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Social Dynamics of the Web
Just saw this post: Many-to-Many: The Tragedy of the Comments

Clay's essay on the difference between the social dynamics of mailing lists and blogs expresses well something I've been trying to say for a while - that blogs work better for discussion than mailing lists, because the blogs are owned.

Clay discusses flame wars rather than spam, but the issues are similar - people taking advantage of others' resources without recompense. When comments are turned on on blogs, they eventually fill up with flames and spam too, unless they are carefully maintained.

If instead of commenting, you write a response on your blog, you are standing behind your words, and associating them with the rest of your writing. The social dynamics are very different; you think more before responding instead of posting a quick flame. You can't really spam, as you are only soiling your own garden.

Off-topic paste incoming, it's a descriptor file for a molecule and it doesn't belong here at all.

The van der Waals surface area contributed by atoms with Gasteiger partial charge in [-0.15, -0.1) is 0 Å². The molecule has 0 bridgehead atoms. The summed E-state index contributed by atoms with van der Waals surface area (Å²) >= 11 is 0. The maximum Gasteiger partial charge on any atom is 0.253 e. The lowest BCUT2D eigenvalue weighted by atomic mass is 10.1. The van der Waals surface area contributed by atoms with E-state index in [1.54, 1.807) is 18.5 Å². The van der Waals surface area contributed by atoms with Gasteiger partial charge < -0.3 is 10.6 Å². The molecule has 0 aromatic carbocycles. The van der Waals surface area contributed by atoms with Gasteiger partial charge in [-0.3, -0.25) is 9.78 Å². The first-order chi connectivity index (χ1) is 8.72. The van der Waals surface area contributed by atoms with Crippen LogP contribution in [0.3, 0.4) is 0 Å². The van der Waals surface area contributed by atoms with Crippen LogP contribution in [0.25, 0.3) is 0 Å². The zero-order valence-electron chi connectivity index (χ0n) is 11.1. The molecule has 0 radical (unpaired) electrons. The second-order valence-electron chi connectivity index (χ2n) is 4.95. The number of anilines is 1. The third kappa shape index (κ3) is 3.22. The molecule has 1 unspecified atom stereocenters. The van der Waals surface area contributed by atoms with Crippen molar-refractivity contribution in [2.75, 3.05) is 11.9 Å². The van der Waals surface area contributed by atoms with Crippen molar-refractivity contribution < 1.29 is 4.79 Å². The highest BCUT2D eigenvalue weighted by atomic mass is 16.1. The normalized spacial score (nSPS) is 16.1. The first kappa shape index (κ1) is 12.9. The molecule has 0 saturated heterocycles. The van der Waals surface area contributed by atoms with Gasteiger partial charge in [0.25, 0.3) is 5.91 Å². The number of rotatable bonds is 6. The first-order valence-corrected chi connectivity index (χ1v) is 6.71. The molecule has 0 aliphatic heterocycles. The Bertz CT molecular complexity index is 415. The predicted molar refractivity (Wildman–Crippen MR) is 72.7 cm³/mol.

I can't say I fully understand how a conversation can take place on more than one blog, nor do I understand trackback, but I immediately thought of emailing the link to Phil Cubeta and Michael Herman. They've both been talking a lot about how blogging helps friends get visibility and attention by virtue of being linked to friends. This could be because I blog about generosity, giving or philanthropy and link to Gifthub, or because I blog about the kind of world I'm building and what I need to make that happen and link to the Small Change News Network, or whatever it is.

Then I stopped and posted this here instead. Michael just moved to London so he won't see it right away, but I know he's subscribed to this blog with bloglines so will catch up eventually. What about Phil? Will he see it? With a few exceptions (Chris, Ashley and Steve), I'm still not sure who's reading my blog, so I have no idea. Maybe I'll have to email him the link. :-)